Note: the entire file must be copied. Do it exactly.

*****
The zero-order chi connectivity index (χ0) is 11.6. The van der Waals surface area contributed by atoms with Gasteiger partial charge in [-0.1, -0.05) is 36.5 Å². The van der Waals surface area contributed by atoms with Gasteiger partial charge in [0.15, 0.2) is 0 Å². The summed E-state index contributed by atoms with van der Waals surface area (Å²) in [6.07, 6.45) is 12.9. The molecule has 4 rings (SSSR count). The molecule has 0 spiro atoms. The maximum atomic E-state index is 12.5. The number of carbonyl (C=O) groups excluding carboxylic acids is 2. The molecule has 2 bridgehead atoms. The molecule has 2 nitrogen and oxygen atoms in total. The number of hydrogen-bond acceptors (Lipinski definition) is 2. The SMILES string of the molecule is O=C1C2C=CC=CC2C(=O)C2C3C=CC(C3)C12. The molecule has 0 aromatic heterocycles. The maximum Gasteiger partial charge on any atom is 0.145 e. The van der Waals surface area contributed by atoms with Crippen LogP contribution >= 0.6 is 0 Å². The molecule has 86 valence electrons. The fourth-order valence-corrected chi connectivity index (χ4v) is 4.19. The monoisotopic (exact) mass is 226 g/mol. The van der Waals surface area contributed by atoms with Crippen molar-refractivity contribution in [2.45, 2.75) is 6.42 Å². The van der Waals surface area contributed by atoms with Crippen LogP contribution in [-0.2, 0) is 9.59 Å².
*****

The zero-order chi connectivity index (χ0) is 11.6. The van der Waals surface area contributed by atoms with Gasteiger partial charge in [-0.1, -0.05) is 36.5 Å². The van der Waals surface area contributed by atoms with Gasteiger partial charge in [0.15, 0.2) is 0 Å². The summed E-state index contributed by atoms with van der Waals surface area (Å²) in [6.07, 6.45) is 12.9. The molecule has 4 rings (SSSR count). The molecule has 0 spiro atoms. The maximum atomic E-state index is 12.5. The number of carbonyl (C=O) groups excluding carboxylic acids is 2. The molecule has 2 bridgehead atoms. The molecule has 2 nitrogen and oxygen atoms in total. The number of hydrogen-bond acceptors (Lipinski definition) is 2. The SMILES string of the molecule is O=C1C2C=CC=CC2C(=O)C2C3C=CC(C3)C12. The molecule has 0 aromatic heterocycles. The maximum Gasteiger partial charge on any atom is 0.145 e. The van der Waals surface area contributed by atoms with Crippen LogP contribution >= 0.6 is 0 Å². The molecule has 86 valence electrons. The fourth-order valence-corrected chi connectivity index (χ4v) is 4.19. The monoisotopic (exact) mass is 226 g/mol. The van der Waals surface area contributed by atoms with Crippen molar-refractivity contribution in [2.45, 2.75) is 6.42 Å². The van der Waals surface area contributed by atoms with Crippen LogP contribution in [-0.2, 0) is 9.59 Å².